Understanding Cadmus Templates

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Between teaching, supporting students, admin, and managing teaching teams, there isn’t much time left for reviewing your assessment designs. It’s even harder to make informed changes to assessments without doing the research into how to improve, or having the support and expertise of learning designers.

Templates are the perfect way to transform any old assessment into a task that puts student learning at its centre. They provide you with a base for assignment instructions and can easily be adapted to suit any task. Based on the latest learning theories and assessment design principles, Cadmus Templates put research into practice, ready for you to use. As a result, our templates consider ways to motivate students, cater to a range of skill levels, support the mastery of core academic skills, and encourage the organisation of learning processes (Ambrose et al., 2010).

Used effectively, templates can help you find opportunities to better support students, provide more feedback, and elevate your teaching practices.

Teachers have found the process of taking existing assessments and transferring them into templates incredibly eye-opening. It's an ideal opportunity to reflect on your assessment; considering what you want students to learn and whether it is being assessed appropriately.

A portrait of Paul Jensen

"For Paul, transferring his current assignment into a template helped him take stock of the learning outcomes and how they were being assessed."

Our templates follow a general structure which includes: Purpose, Task Description, Additional Information and a Checklist. Let's take a closer look at how templates are structured and how you can get the most out of them.

A sense of purpose

All our templates start with a 🎯 Purpose section. As student motivation directly impacts learning (Ambrose et al., 2010), it's important to help students understand the significance of each assessment task. Developing motivation in students encourages deeper engagement and consequently, deeper learning. As teachers, it's easy to see the value of an assessment beyond the point of final grades. However, students can lack longer-term vision when caught up in their day-to-day university studies.

Use the Purpose section for your best spiel in response to a student asking... What's the point? Why is this task important?

Our templates come with a general Purpose statement to get you started, but you can make this more context-specific for your students. Where possible, we'd recommend addressing an assessment's purpose at three different levels:

1. Connect the task to the real world

Students love nothing more than knowing that what they are learning is actually applicable to life beyond university. Explain how students can use the specific skills or knowledge they gain in industry or their future careers.

2. Link the assessment to the course

Giving students context around where they are at, and where they are going can promote motivation. Connect your task to past and future subjects, to show students how an assessment is building upon their existing skills. This gives them a point of reference within their broader scope of learning, encouraging engagement and boosting confidence.

3. Call out connections to learning outcomes and activities

Your assessment should be well aligned with the learning outcomes for the subject and designed to assess these effectively (Biggs and Tang, 2011). By mentioning specific learning outcomes to students, you can frame up the way they think about the task and how it will be evaluated. Addressing how a task links to other learning activities (lectures, workshops, practical work, etc.) again contextualises learning and makes progression visible.

A well-outlined task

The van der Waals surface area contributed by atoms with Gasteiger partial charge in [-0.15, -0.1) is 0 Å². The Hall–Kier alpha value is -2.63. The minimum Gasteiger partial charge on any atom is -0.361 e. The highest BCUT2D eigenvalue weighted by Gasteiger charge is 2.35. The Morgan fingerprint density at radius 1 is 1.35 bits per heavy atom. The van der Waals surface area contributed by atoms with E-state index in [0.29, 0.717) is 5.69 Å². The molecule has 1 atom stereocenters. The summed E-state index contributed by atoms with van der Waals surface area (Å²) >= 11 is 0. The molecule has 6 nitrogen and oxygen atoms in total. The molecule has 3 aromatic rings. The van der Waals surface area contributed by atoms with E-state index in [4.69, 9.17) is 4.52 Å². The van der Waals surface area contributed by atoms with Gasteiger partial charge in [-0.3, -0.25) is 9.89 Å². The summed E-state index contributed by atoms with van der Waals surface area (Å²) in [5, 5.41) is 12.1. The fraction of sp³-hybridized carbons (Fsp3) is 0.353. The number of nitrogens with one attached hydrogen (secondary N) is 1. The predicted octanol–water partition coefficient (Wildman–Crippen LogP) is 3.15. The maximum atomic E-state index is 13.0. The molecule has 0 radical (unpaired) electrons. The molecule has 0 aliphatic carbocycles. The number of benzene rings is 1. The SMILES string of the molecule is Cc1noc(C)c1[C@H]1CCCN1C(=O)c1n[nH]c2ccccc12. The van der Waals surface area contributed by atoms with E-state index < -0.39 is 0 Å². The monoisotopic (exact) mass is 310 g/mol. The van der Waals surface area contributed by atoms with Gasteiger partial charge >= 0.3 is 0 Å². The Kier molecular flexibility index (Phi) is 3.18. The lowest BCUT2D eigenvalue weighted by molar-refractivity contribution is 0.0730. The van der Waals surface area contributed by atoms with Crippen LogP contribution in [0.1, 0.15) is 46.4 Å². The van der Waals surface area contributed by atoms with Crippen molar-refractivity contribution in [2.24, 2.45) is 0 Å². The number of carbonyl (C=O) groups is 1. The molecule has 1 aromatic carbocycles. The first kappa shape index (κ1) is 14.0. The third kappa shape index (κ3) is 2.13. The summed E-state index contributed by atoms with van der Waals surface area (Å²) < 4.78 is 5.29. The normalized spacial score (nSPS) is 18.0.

The next section in our Templates is for a ✏️ Task Description. This is where you'll include things like the essay prompt, research topic or case description, as well as any other requirements for students. For example, students may need to access a minimum number of resources or consider specific theories in their analysis. The best way to communicate this information is through a list of requirements. Try to begin instructions with verbs (e.g. discuss, analyse, evaluate) that set expectations for students.

We'd recommend keeping content in the section high level, and unpacking instructions further through the ✅ Checklist (discussed further below) or an additional resource. This way, you can support students to develop skills appropriately, without making assumptions of prior knowledge. For example, consider what it means to 'evaluate' or 'reflect' in the context of your task, and prompt students with questions to draw out the appropriate thinking. You'll see examples of this in our Checklists.

Support them with resources

For most assessments, you'll find yourself wanting to share extra resources with students — things like marking rubrics, library guides and useful website links. They're an ideal way to supplement varying levels of student knowledge, which can prevent proper engagement when not addressed. With Cadmus, you can easily attach files and links to your instructions in the Resources section.

All our templates also include an 📚 Additional Information section, where you can list out the resources supplementing the task and how they should be used. This helps students feel supported and confident that they have everything they need to complete a task successfully.

You'll notice our templates come pre-filled with some recommended resources:

Marking rubric

Including a rubric is a must for all assessments. They provide students with the ability to understand expectations and standards. This allows students to self-evaluate as they work, and understand feedback once it is returned.

A guide for understanding rubrics

Many students aren't quite sure how to interpret or use a rubric for their learning. Providing them with a guide that steps them through unpacking a rubric can be incredibly valuable. Checkout this resource from University of Auckland.

Exemplar work

We recommend providing students with an exemplar to help formulate their understanding of quality work. Reviewing examples of work can be a valuable learning activity when paired with understanding the marking rubric, again developing a student's ability to evaluate their writing.

Library search tips